Mixology is now a career with tremendous potential. This year alone we tasted with nearly 40 mixology candidates for our New York Rising Star Award! And with all this competition, there’s always innovation!
Reviving obscure classic cocktails and techniques found in old handbooks is something of an obsession for many mixologists today—Tony Abou-Ganim and Julie Reiner are discussing their takes on classic Tiki drinks on Tuesday.
Complex infusions and botanicals in drinks, like those of Albert Trummer (who has a workshop on the topic), and specialty house-made bitters are all-the-rage.
The farm-to-bar movement is another tendency we’ve seen growing across the country, with fresh local ingredients becoming more of a mainstay in cocktail recipes. Sonoma mixologist Scott Beattie will share his hyper-seasonal/local philosophy in his workshop.
And taking mixology one step further, we’re seeing a small sect of drinks made to evoke emotions and memories, following in the footsteps of Chefs like Heston Blumenthal and Grant Achatz. It’s not just about flavor and texture anymore, but also about aroma. We’ve invited cocktail pioneers Audrey Saunders and Tony Conigliaro to demonstrate their new discoveries on aroma in cocktails on our Main Stage.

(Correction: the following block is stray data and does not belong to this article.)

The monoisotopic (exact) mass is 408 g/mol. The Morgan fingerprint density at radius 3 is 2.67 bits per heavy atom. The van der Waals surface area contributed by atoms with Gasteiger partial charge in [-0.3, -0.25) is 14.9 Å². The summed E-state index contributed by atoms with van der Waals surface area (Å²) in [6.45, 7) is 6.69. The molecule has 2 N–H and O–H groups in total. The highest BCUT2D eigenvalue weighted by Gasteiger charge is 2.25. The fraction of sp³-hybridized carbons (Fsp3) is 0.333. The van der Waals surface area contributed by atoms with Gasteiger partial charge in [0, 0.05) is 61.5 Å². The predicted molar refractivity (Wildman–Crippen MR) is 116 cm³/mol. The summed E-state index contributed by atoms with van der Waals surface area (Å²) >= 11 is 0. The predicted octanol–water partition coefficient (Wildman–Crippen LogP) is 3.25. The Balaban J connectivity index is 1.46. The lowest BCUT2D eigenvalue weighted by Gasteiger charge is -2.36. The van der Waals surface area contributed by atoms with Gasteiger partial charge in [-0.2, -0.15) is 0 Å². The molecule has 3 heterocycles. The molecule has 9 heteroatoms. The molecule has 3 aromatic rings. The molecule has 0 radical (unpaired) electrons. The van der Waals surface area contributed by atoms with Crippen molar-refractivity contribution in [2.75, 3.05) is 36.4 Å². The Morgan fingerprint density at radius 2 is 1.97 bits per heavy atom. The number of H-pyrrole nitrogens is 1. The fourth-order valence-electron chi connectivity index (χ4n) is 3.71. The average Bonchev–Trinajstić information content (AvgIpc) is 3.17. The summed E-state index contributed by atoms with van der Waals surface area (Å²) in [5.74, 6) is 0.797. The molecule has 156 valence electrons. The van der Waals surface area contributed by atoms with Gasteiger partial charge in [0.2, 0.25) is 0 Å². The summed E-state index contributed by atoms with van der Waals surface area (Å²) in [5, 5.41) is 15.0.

If there’s anything that this tough year has shown, it’s that the culinary industry is incredibly rezilient, resourceful, and still full of new ideas. We’re looking forward to another year of on-the-ground reporting and uncovering your innovations and breakthroughs.
The theme of this year’s Congress is What is American Cuisine? Our goal is to explore how chefs and industry-leaders from around the country-and across the globe-define American cuisines. We’ve come a long way in the last few decades; today US chefs are producing food that is sophisticated, complex, and in some cases ground-breaking.
American cuisine has earned its place on the international stage, and it’s now time to help define and recognize it as standing on its own. On our main stage, we will have a series of discussions and demonstrations addressing our theme.